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Book Reviews |

Neurotropic Viral Infections

Hans-Jürgen von Giesen, MSc
Arch Neurol. 2009;66(9):1176-1177. doi:10.1001/archneurol.2009.198.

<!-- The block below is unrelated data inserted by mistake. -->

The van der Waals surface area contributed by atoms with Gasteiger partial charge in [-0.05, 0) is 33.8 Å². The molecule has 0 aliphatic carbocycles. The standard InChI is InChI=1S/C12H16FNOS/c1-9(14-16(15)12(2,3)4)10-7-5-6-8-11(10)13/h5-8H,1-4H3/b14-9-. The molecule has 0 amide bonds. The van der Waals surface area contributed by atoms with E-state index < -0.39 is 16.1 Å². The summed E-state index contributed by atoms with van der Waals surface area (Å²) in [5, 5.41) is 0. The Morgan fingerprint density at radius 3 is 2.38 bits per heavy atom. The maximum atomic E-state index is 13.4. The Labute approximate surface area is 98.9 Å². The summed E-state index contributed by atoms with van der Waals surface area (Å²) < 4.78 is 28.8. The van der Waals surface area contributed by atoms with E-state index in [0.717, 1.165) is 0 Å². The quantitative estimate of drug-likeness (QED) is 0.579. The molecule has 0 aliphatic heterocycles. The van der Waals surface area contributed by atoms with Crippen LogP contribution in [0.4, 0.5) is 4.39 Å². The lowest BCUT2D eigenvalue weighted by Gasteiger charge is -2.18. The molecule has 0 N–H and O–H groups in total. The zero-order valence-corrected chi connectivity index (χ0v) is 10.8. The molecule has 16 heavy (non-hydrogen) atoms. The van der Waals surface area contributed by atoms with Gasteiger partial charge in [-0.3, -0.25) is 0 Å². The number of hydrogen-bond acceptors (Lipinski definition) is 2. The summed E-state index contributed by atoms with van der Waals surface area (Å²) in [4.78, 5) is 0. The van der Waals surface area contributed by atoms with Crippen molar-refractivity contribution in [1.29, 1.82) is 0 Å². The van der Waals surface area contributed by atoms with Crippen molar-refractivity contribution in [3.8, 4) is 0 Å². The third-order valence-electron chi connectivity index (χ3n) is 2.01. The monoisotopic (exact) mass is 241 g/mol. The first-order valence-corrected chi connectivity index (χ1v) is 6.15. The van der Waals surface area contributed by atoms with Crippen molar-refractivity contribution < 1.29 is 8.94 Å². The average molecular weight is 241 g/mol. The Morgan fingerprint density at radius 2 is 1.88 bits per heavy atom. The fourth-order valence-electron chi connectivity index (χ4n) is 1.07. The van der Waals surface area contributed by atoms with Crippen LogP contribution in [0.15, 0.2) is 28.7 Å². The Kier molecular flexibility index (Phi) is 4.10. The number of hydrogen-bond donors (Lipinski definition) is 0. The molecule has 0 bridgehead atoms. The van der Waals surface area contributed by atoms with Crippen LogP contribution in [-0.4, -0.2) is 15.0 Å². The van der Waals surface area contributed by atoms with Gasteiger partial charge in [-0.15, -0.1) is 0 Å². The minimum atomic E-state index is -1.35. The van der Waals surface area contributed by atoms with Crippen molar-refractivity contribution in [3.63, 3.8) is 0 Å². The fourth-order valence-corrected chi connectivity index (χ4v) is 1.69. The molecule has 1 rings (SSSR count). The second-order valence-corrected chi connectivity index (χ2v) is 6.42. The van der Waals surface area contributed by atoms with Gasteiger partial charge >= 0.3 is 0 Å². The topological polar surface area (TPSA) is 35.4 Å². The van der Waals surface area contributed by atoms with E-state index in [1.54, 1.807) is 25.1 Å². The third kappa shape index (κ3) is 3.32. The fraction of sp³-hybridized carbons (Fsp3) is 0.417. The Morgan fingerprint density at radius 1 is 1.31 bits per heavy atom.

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Since the AIDS pandemic (about 33 million people were living with human immunodeficiency virus [HIV] in 2008), the interest in neurotropic viral infections has become essential for all clinical neurologists. Progressive multifocal leukoencephalopathy, for instance, first described in 1958 as a very rare condition in patients with hematological disease, entered in the 1990s much more in the focus of neurologists, with the rising number of HIV-infected and AIDS-defined patients, but nowadays also interests clinicians caring for patients with encephalomyelitis disseminata in the context of modern treatment options with humanized monoclonal antibodies. Therefore, it is not surprising that Cambridge University Press has undertaken the project of updating the current knowledge about neurotropic viral infections in a compendium that is of interest both for clinically active neurologists as well as researchers in the field of virology and neurovirology. Dr Reiss' comprehensive book accomplishes this goal in a perfect manner while dealing with neurotropic infections from 3 different points of view.


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